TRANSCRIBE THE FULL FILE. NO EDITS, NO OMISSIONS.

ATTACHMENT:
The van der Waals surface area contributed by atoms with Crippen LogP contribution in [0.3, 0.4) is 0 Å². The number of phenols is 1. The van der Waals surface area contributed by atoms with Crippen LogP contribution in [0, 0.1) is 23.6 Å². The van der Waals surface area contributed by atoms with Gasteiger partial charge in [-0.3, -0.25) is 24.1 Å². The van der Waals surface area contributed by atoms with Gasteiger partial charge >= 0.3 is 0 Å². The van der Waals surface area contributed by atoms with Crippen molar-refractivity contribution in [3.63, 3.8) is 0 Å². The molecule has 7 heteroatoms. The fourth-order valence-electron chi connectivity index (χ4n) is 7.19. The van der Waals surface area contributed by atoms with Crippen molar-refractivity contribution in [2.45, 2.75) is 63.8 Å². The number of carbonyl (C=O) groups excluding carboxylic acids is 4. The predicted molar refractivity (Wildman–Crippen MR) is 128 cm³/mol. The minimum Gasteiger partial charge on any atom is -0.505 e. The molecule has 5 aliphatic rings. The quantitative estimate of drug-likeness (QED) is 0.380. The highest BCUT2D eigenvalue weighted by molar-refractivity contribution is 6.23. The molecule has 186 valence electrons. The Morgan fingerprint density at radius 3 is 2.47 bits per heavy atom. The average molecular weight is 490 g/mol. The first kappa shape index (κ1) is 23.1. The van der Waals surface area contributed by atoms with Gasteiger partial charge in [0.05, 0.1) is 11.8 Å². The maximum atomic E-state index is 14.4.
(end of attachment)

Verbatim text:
The van der Waals surface area contributed by atoms with Crippen LogP contribution in [0.3, 0.4) is 0 Å². The number of phenols is 1. The van der Waals surface area contributed by atoms with Crippen LogP contribution in [0, 0.1) is 23.6 Å². The van der Waals surface area contributed by atoms with Gasteiger partial charge in [-0.3, -0.25) is 24.1 Å². The van der Waals surface area contributed by atoms with Gasteiger partial charge >= 0.3 is 0 Å². The van der Waals surface area contributed by atoms with Crippen molar-refractivity contribution in [3.63, 3.8) is 0 Å². The molecule has 7 heteroatoms. The fourth-order valence-electron chi connectivity index (χ4n) is 7.19. The van der Waals surface area contributed by atoms with Crippen molar-refractivity contribution in [2.45, 2.75) is 63.8 Å². The number of carbonyl (C=O) groups excluding carboxylic acids is 4. The predicted molar refractivity (Wildman–Crippen MR) is 128 cm³/mol. The minimum Gasteiger partial charge on any atom is -0.505 e. The molecule has 5 aliphatic rings. The quantitative estimate of drug-likeness (QED) is 0.380. The highest BCUT2D eigenvalue weighted by molar-refractivity contribution is 6.23. The molecule has 186 valence electrons. The Morgan fingerprint density at radius 3 is 2.47 bits per heavy atom. The average molecular weight is 490 g/mol. The first kappa shape index (κ1) is 23.1. The van der Waals surface area contributed by atoms with Gasteiger partial charge in [0.05, 0.1) is 11.8 Å². The maximum atomic E-state index is 14.4.